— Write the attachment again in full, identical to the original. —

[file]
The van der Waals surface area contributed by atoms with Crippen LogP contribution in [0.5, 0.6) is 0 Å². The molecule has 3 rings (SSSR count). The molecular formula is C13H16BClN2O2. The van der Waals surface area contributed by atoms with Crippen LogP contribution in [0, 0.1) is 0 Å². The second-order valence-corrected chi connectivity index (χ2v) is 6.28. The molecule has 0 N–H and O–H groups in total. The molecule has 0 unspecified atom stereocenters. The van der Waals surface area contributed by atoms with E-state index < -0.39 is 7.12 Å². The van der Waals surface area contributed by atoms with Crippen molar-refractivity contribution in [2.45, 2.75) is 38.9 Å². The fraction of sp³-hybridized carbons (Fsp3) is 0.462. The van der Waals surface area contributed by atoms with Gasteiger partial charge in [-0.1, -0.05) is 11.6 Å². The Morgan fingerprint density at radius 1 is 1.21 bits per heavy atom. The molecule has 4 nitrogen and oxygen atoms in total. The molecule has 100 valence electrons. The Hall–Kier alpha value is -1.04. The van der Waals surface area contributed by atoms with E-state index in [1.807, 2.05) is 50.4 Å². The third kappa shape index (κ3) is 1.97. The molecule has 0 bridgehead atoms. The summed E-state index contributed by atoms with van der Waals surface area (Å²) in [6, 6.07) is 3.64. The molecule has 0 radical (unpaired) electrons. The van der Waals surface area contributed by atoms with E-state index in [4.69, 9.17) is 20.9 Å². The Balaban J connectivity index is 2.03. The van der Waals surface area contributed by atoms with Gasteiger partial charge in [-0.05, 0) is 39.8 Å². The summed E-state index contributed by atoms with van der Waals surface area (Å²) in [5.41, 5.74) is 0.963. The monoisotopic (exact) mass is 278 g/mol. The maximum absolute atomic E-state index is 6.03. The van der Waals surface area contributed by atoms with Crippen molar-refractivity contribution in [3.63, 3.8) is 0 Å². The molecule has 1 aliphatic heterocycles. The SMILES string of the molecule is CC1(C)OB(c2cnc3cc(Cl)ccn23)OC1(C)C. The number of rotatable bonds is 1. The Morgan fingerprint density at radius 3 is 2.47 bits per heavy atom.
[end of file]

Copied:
The van der Waals surface area contributed by atoms with Crippen LogP contribution in [0.5, 0.6) is 0 Å². The molecule has 3 rings (SSSR count). The molecular formula is C13H16BClN2O2. The van der Waals surface area contributed by atoms with Crippen LogP contribution in [0, 0.1) is 0 Å². The second-order valence-corrected chi connectivity index (χ2v) is 6.28. The molecule has 0 N–H and O–H groups in total. The molecule has 0 unspecified atom stereocenters. The van der Waals surface area contributed by atoms with E-state index < -0.39 is 7.12 Å². The van der Waals surface area contributed by atoms with Crippen molar-refractivity contribution in [2.45, 2.75) is 38.9 Å². The fraction of sp³-hybridized carbons (Fsp3) is 0.462. The van der Waals surface area contributed by atoms with Gasteiger partial charge in [-0.1, -0.05) is 11.6 Å². The Morgan fingerprint density at radius 1 is 1.21 bits per heavy atom. The molecule has 4 nitrogen and oxygen atoms in total. The molecule has 100 valence electrons. The Hall–Kier alpha value is -1.04. The van der Waals surface area contributed by atoms with E-state index in [1.807, 2.05) is 50.4 Å². The third kappa shape index (κ3) is 1.97. The molecule has 0 bridgehead atoms. The summed E-state index contributed by atoms with van der Waals surface area (Å²) in [6, 6.07) is 3.64. The molecule has 0 radical (unpaired) electrons. The van der Waals surface area contributed by atoms with E-state index in [4.69, 9.17) is 20.9 Å². The Balaban J connectivity index is 2.03. The van der Waals surface area contributed by atoms with Gasteiger partial charge in [-0.05, 0) is 39.8 Å². The summed E-state index contributed by atoms with van der Waals surface area (Å²) in [5.41, 5.74) is 0.963. The monoisotopic (exact) mass is 278 g/mol. The maximum absolute atomic E-state index is 6.03. The van der Waals surface area contributed by atoms with Crippen molar-refractivity contribution in [3.63, 3.8) is 0 Å². The molecule has 1 aliphatic heterocycles. The SMILES string of the molecule is CC1(C)OB(c2cnc3cc(Cl)ccn23)OC1(C)C. The number of rotatable bonds is 1. The Morgan fingerprint density at radius 3 is 2.47 bits per heavy atom.